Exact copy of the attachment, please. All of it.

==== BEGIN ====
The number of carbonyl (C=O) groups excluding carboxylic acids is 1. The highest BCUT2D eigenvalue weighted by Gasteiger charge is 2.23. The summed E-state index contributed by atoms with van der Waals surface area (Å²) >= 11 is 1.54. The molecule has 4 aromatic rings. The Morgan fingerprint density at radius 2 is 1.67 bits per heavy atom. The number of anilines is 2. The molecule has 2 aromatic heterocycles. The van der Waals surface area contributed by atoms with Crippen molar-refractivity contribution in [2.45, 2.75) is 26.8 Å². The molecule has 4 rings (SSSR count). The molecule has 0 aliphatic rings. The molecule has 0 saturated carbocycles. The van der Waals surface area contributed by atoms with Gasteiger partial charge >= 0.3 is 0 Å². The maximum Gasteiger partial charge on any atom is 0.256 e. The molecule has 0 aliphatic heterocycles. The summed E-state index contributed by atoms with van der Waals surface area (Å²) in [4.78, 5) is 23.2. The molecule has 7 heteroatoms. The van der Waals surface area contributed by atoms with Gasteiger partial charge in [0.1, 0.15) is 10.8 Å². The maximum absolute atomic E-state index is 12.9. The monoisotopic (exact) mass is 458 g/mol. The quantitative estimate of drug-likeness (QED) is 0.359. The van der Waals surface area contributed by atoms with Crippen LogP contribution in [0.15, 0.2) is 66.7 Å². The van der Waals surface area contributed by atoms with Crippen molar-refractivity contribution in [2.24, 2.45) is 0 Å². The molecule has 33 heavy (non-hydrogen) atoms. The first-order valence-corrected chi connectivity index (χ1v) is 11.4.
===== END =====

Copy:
The number of carbonyl (C=O) groups excluding carboxylic acids is 1. The highest BCUT2D eigenvalue weighted by Gasteiger charge is 2.23. The summed E-state index contributed by atoms with van der Waals surface area (Å²) >= 11 is 1.54. The molecule has 4 aromatic rings. The Morgan fingerprint density at radius 2 is 1.67 bits per heavy atom. The number of anilines is 2. The molecule has 2 aromatic heterocycles. The van der Waals surface area contributed by atoms with Crippen molar-refractivity contribution in [2.45, 2.75) is 26.8 Å². The molecule has 4 rings (SSSR count). The molecule has 0 aliphatic rings. The molecule has 0 saturated carbocycles. The van der Waals surface area contributed by atoms with Gasteiger partial charge >= 0.3 is 0 Å². The maximum Gasteiger partial charge on any atom is 0.256 e. The molecule has 0 aliphatic heterocycles. The summed E-state index contributed by atoms with van der Waals surface area (Å²) in [4.78, 5) is 23.2. The molecule has 7 heteroatoms. The van der Waals surface area contributed by atoms with Gasteiger partial charge in [0.1, 0.15) is 10.8 Å². The maximum absolute atomic E-state index is 12.9. The monoisotopic (exact) mass is 458 g/mol. The quantitative estimate of drug-likeness (QED) is 0.359. The van der Waals surface area contributed by atoms with Crippen LogP contribution in [0.15, 0.2) is 66.7 Å². The van der Waals surface area contributed by atoms with Crippen molar-refractivity contribution in [2.24, 2.45) is 0 Å². The molecule has 33 heavy (non-hydrogen) atoms. The first-order valence-corrected chi connectivity index (χ1v) is 11.4.